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Two locals spearhead fundraising effort to install playground equipment at Howard Park

Photo courtesy of Laurie Stokes-Woods

This is an artist’s rendering of the playground equipment planned for Howard Park in Fairfield, scheduled to be installed in October.
Photo courtesy of Laurie Stokes-Woods This is an artist’s rendering of the playground equipment planned for Howard Park in Fairfield, scheduled to be installed in October.
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FAIRFIELD – A new piece of playground equipment is set to be installed in Fairfield’s Howard Park this autumn.

A couple of local moms led a fundraising effort that garnered about $34,000 in donations. The two were Emily Martlin and Laurie Stokes-Woods. After 10 months of fundraising, enough money was raised to order the playground equipment, which will arrive in early October. Part of the fundraising will go toward paying a supervisor to oversee its installation, but volunteers will be needed to actually build the structure. The Union will publish that date once it has been decided, for those who wish to help build the structure.

Martlin and Stokes had wanted to add playground equipment to the park for the past couple of years. Stokes-Woods enjoyed taking her daughter to the Fairfield Farmers Market, which meets in Howard Park every Wednesday afternoon and Saturday morning from May through October. The park has four swings – two for toddlers and two for older kids – along with a handful of other toys.

“At that time, my daughter was little, so she had to wait for the toddler swings,” Stokes-Woods recalled. “At that age, it’s hard to wait your turn, and a lot of kids sat around the swings crying because they had to wait.”

Stokes-Woods started a campaign to raise money for swings. She contacted the Fairfield Park & Recreation Department to see how it could help, but learned that the department had no money in its budget to add swings, and that she would have to raise the money herself.

Independently of Stokes, Martlin was having similar thoughts about the need for more playground equipment at Howard Park. She likes to take her son there, but often feels frustrated when all of the swings are in use and there’s nothing for her son to do.

“I thought I could either complain, or I could do something to change it,” Martlin said. “This park is centrally located, and very frequently visited, especially during the farmers market months. I also felt we needed a playground in this area of town, as many parents are on foot and Chautauqua and O.B. Nelson [parks] are sometimes just a bit too far.”

Martlin called Fairfield Park & Rec Director Calvin Todd to tell him she was interested in fundraising for more playground equipment, and that’s when he mentioned that a woman named Laurie Stokes-Woods was interested in replacing the swings.

“I asked for her name and email address, introduced myself, and shared my vision,” Martlin said. “[Stokes-Woods] was immediately on board and has worked tirelessly with me since then.”

Stokes-Woods approached Fairfield resident Dave Neff – whom she regards as a personal mentor – to ask his advice on the matter. Could two people really raise thousands of dollars to build a piece of playground equipment? Neff knew exactly how to answer that.

“Only those who attempt the absurd can achieve the impossible,” he said.

“I called Emily back and told her we have to show Dave Neff we can do it,” Stokes-Woods said.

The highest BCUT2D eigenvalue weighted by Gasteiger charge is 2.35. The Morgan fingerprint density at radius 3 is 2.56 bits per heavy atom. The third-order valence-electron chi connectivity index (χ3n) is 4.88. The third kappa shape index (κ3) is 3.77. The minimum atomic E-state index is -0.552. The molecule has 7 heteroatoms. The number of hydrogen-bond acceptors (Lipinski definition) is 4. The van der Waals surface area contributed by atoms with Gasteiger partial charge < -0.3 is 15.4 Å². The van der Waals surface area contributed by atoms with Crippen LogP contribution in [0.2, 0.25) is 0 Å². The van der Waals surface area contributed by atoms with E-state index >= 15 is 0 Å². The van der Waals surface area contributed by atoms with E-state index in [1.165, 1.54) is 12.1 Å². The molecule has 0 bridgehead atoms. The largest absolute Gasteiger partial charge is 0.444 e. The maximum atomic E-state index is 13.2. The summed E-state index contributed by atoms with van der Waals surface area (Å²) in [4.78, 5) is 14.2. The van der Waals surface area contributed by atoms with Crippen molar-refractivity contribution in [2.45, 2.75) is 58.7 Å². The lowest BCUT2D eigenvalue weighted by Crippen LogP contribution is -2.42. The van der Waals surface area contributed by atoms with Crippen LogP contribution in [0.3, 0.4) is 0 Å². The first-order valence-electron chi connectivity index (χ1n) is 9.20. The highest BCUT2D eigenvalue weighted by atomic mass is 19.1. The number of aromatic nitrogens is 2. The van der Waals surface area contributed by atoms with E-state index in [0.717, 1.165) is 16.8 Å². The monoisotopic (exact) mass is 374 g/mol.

Martlin and Stokes-Woods have written grants, and asked for donations from local companies, families and friends.

Martlin remarked, “This has been a huge community driven project, and everyone has come together to make this happen.”

Ron Haines of the Fairfield Park & Recreation Foundation kept track of every donation the two women received. Stokes-Woods said the community pulled together by pitching in with their 5, 10 and 20 dollar bills.

“Those are the real heroes of this story,” she said. “That playground will be there because of many people’s donations.”

One of the big checks came in the form of a $9,000 grant from the Greater Jefferson County Foundation. Stokes-Woods and Martlin asked Haines to receive the check because “he never complained once about all the work he got sacked with,” Laurie said.

Fairfield Park & Recreation Department sold tickets to the Rotary Auction in the spring, and was able to donate $3,700 toward the playground.

“It’s a park that desperately needed some new equipment,” said Fairfield Park & Recreation Director Calvin Todd. “We’re fortunate to have Laurie and Emily spearhead a project like this.”

The only part of the installation that the donations won’t cover is the mulch, an expense of about $3,000 that will come from park and rec’s budget. The playground equipment will be placed on the south side of the park, in between the existing swing set and pergola.

Martlin met with representatives of playground equipment manufacturers to come up with a design. She chose equipment that would be suitable for children of all ages. Martlin and Stokes-Woods learned that it would cost $10,000 more to have the playground company install the equipment, but they elected not to incur that expense.

“When I met with the Fairfield Kiwanis Club, they were the first to make the suggestion that we do a volunteer-based build, and that we have a supervisor from the playground company help us along the way,” Martlin said. “Several members of Kiwanis already volunteered their help, and after speaking with Laurie and Fairfield Park and Rec, we decided we could get the project done sooner this way. Parents and friends are all happy to help make this happen.”